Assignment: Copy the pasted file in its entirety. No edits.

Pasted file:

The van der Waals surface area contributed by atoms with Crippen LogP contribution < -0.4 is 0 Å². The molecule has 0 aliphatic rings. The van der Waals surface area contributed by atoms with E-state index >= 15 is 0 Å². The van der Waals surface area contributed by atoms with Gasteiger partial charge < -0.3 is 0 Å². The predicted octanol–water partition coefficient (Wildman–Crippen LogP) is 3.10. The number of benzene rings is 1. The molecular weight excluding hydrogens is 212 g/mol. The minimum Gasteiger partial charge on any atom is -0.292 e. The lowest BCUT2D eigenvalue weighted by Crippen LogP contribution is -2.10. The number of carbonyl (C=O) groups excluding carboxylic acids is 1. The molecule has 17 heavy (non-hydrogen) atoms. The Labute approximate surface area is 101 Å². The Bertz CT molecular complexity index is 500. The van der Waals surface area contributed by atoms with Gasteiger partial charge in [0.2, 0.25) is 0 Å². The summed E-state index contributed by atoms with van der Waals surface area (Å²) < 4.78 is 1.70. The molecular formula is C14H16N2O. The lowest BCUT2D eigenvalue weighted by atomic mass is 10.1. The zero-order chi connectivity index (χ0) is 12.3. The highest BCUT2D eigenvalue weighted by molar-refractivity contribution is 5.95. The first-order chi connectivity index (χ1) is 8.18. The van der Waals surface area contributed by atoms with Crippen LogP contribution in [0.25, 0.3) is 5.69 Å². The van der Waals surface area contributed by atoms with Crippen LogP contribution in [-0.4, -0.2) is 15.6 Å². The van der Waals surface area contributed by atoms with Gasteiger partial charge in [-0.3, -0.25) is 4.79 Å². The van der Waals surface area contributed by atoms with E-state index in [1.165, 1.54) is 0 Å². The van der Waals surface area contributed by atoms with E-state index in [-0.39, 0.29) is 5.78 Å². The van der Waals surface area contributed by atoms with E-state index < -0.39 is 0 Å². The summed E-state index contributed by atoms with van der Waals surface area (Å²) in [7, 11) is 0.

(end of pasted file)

The van der Waals surface area contributed by atoms with Crippen LogP contribution < -0.4 is 0 Å². The molecule has 0 aliphatic rings. The van der Waals surface area contributed by atoms with E-state index >= 15 is 0 Å². The van der Waals surface area contributed by atoms with Gasteiger partial charge < -0.3 is 0 Å². The predicted octanol–water partition coefficient (Wildman–Crippen LogP) is 3.10. The number of benzene rings is 1. The molecular weight excluding hydrogens is 212 g/mol. The minimum Gasteiger partial charge on any atom is -0.292 e. The lowest BCUT2D eigenvalue weighted by Crippen LogP contribution is -2.10. The number of carbonyl (C=O) groups excluding carboxylic acids is 1. The molecule has 17 heavy (non-hydrogen) atoms. The Labute approximate surface area is 101 Å². The Bertz CT molecular complexity index is 500. The van der Waals surface area contributed by atoms with Gasteiger partial charge in [0.2, 0.25) is 0 Å². The summed E-state index contributed by atoms with van der Waals surface area (Å²) < 4.78 is 1.70. The molecular formula is C14H16N2O. The lowest BCUT2D eigenvalue weighted by atomic mass is 10.1. The zero-order chi connectivity index (χ0) is 12.3. The highest BCUT2D eigenvalue weighted by molar-refractivity contribution is 5.95. The first-order chi connectivity index (χ1) is 8.18. The van der Waals surface area contributed by atoms with Crippen LogP contribution in [0.25, 0.3) is 5.69 Å². The van der Waals surface area contributed by atoms with Crippen LogP contribution in [-0.4, -0.2) is 15.6 Å². The van der Waals surface area contributed by atoms with Gasteiger partial charge in [-0.3, -0.25) is 4.79 Å². The van der Waals surface area contributed by atoms with E-state index in [1.165, 1.54) is 0 Å². The van der Waals surface area contributed by atoms with E-state index in [-0.39, 0.29) is 5.78 Å². The van der Waals surface area contributed by atoms with E-state index < -0.39 is 0 Å². The summed E-state index contributed by atoms with van der Waals surface area (Å²) in [7, 11) is 0.